“To Take the Law as the Public”: The Diversification of Society and Legal Discourse in Contemporary China

  • Ji Weidong
Part of the The Sciences Po Series in International Relations and Political Economy book series (SPIRP)


According to a Durkheimian perspective of sociology, traditional China was a segmented society. In order to maintain the coherence of the country as a whole, it was therefore necessary to define a single set of dominant values and reify these values in the state’s unified bureaucratic organization. However, often, symbolic interactions that were founded on webs of meaning and personal ties played a much more important role than bureaucratic organization in China’s social ordering. This resulted in another kind of “organic solidarity”—one based on sustained relationships and mutual help shaped by long-term networking.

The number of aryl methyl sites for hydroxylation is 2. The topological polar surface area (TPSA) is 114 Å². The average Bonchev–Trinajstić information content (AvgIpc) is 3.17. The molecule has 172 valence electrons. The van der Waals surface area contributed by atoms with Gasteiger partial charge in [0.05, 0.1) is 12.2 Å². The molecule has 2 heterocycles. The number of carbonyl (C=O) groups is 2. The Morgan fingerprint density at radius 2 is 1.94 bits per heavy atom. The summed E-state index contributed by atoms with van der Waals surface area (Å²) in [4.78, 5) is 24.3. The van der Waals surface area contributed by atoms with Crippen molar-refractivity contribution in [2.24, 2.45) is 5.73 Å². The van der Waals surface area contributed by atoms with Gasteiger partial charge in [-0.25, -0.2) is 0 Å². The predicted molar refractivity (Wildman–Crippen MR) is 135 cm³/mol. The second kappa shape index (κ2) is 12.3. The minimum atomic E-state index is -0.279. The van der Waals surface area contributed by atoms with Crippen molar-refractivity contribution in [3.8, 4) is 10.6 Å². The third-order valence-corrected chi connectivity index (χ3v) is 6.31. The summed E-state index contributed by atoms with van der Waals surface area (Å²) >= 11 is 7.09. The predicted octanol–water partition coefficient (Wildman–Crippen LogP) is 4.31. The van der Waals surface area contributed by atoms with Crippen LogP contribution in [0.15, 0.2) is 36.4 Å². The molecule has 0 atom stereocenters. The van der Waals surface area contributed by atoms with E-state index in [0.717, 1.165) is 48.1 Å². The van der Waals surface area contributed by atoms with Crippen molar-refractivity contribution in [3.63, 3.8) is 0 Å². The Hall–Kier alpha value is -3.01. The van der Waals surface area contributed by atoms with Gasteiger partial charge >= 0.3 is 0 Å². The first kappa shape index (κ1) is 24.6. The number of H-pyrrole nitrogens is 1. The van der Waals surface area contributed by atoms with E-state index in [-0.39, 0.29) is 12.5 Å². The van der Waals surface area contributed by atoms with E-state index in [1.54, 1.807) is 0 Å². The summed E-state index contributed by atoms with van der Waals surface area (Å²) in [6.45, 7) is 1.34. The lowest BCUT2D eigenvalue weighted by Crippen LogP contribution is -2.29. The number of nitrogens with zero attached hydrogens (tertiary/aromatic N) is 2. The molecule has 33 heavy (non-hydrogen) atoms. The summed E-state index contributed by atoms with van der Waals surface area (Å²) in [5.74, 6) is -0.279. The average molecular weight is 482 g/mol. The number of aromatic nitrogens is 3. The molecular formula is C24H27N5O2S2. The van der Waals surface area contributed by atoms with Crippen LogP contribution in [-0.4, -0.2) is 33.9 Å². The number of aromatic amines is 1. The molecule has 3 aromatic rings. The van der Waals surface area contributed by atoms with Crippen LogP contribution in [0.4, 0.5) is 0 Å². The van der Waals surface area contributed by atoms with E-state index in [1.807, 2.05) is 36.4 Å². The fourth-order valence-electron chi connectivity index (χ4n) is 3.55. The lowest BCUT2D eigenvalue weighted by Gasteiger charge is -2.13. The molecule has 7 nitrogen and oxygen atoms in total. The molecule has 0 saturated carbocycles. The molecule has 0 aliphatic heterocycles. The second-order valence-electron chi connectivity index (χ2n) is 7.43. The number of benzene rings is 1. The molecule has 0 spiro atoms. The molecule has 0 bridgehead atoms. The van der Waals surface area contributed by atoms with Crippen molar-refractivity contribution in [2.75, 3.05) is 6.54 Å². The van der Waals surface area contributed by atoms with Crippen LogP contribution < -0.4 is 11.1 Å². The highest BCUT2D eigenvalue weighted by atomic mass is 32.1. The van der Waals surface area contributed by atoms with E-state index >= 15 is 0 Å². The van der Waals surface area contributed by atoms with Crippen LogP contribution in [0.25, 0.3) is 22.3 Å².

Procedural Justice Legal Order Legal Reform Spontaneous Order Judicial Independence 
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Copyright information

© Stéphanie Balme and Michael W. Dowdle 2009

Authors and Affiliations

  • Ji Weidong

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